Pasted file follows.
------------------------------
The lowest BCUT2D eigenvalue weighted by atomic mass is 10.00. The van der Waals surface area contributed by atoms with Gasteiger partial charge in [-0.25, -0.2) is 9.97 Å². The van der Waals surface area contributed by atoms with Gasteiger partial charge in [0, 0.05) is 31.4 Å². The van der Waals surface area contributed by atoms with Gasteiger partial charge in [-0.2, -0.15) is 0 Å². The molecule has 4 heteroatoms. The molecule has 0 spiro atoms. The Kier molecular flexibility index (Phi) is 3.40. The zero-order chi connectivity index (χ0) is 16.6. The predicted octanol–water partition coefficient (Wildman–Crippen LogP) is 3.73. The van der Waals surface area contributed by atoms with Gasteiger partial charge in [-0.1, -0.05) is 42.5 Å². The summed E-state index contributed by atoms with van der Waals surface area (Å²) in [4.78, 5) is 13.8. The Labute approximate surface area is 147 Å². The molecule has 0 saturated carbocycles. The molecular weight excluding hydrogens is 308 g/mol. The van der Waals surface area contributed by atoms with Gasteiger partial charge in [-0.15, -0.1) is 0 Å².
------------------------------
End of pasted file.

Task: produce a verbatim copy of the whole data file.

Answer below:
The lowest BCUT2D eigenvalue weighted by atomic mass is 10.00. The van der Waals surface area contributed by atoms with Gasteiger partial charge in [-0.25, -0.2) is 9.97 Å². The van der Waals surface area contributed by atoms with Gasteiger partial charge in [0, 0.05) is 31.4 Å². The van der Waals surface area contributed by atoms with Gasteiger partial charge in [-0.2, -0.15) is 0 Å². The molecule has 4 heteroatoms. The molecule has 0 spiro atoms. The Kier molecular flexibility index (Phi) is 3.40. The zero-order chi connectivity index (χ0) is 16.6. The predicted octanol–water partition coefficient (Wildman–Crippen LogP) is 3.73. The van der Waals surface area contributed by atoms with Gasteiger partial charge in [-0.1, -0.05) is 42.5 Å². The summed E-state index contributed by atoms with van der Waals surface area (Å²) in [4.78, 5) is 13.8. The Labute approximate surface area is 147 Å². The molecule has 0 saturated carbocycles. The molecular weight excluding hydrogens is 308 g/mol. The van der Waals surface area contributed by atoms with Gasteiger partial charge in [-0.15, -0.1) is 0 Å².